Step 17: When to replace the wire feed's tip

Most often I use my wire feed welder to weld small pieces together with a spot or a tack. It is easy to point the gun at the exact spot where the weld is to be placed and then pull down the welding hood. An auto-darkening helmet is a tremendous help, and well worth the cost. In time the hole in the tip wears and exactly where the wire will strike the metal when the trigger is pulled becomes less predictable. There will be some problem, anyway, because the welding wire has a natural curve in it from being rolled on the spool. But, when you notice the wire is still less predictable as to where it will strike the metal, it is time to replace the copper tip.

The photo shows a 0.030 inch tip I have retired. I polished the end so the hole is more visible. Notice that it is no longer perfectly round. The welder worked better with a new tip and seemed to have a better arc.
<p>awesome Phil!</p><p>thanks!!</p>
Thanks. Avoid the temptation to pick up a piece of steel without tongs or gloves, It is probably hot and will burn you. Have fun and experiment. Practice, practice, practice. Prepare the work well so the welds go deep, and you will probably be fine. I probably should have taken some classes, but now there is a guy who pays me to weld some things for him. With wood you can make little ones out of big ones. With welding you can make big ones out of little ones. As soon as you can, get an auto darkening hood.
I already have it! eheh! bought two years ago and never used :(
<p>Auto-darkening helmets, even those that are solar powered, do contain batteries. In my experience, old batteries are weaker and the lens will be darker in use than it is supposed to be, making it more difficult to see properly while welding. Some helmets are made so the user can easily replace the batteries as needed. For those sealed with batteries inside there are videos and other items on the Internet that show how to open the sealed area and replace the batteries. Some add a battery holder for the more common and easily replaceable AAA or AA batteries rather than the 2025 or 2032 &quot;coin&quot; batteries.</p>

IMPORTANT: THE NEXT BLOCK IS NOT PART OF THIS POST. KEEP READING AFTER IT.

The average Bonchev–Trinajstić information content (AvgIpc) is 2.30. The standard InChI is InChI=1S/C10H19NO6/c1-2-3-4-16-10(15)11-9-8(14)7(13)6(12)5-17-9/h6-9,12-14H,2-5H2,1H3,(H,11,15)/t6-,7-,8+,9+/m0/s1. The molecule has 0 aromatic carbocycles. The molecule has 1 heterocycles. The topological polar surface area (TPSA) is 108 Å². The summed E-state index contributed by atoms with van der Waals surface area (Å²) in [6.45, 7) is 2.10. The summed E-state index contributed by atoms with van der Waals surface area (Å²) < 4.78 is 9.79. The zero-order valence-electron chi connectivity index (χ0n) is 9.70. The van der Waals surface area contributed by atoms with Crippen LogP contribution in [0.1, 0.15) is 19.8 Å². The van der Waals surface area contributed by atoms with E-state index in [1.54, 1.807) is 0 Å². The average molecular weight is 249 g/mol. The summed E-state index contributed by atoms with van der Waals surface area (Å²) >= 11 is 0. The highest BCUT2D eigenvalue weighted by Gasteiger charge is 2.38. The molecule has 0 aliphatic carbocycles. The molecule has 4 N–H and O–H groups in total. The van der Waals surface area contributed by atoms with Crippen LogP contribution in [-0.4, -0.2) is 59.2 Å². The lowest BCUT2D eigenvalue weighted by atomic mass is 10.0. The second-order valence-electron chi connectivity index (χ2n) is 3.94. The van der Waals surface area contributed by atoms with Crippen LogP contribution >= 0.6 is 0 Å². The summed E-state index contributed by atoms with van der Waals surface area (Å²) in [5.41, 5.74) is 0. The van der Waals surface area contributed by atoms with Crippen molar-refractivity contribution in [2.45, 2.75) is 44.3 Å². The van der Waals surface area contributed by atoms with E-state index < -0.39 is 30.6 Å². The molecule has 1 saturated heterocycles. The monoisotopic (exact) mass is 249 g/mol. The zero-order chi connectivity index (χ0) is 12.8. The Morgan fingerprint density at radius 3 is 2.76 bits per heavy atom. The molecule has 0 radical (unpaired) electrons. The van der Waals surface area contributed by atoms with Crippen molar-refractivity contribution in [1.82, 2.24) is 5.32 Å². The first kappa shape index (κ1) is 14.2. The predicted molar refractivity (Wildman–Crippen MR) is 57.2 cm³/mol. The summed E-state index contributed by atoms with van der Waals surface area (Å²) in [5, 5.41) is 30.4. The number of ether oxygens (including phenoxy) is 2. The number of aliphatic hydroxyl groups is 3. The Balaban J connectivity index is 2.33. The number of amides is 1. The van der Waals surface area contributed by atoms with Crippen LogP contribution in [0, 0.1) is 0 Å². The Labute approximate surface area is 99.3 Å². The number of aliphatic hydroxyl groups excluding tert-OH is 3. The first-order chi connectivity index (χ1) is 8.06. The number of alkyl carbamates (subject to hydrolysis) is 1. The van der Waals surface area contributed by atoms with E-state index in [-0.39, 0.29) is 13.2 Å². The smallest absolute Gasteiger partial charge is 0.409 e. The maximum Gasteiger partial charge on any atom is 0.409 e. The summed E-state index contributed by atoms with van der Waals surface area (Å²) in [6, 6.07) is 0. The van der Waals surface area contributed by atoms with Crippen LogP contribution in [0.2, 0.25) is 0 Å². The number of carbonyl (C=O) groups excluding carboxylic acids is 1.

<p>I'm quite sure that my helmet only use &quot;solar&quot; power from the welding spark :-)</p>
<p>Thank You for educating new people! </p>
I am not at all advanced, myself. It is good to help those who are starting. Maybe it will be easier for them than it was the rest of us. Thank you for looking.
thank u sir<br>
Thank you for looking. In part, I share things like this so I can remember everything later when I forget something.
could you post next about to make our own circuits or design our own circuit.(only if you like)
<p>Falstad has a circuit applet anyone can use online. With it you can try various circuits to see how different components change them, and whether they work or not. The applet does not include integrated circuit chips, but regular discrete components. Go to falstad (dot) com/circuit.</p><p>The U.S. Navy has a course on electronics. A 1995 version is available for downloading on-line, and is not difficult to find. There are lots of electronics blogs and pages. Learn about basic circuits, like amplifiers. Combine them with other circuits and adapt them to see what you can do with them. </p><p>I know only a very little about electronics. </p>
thanks for your replying my question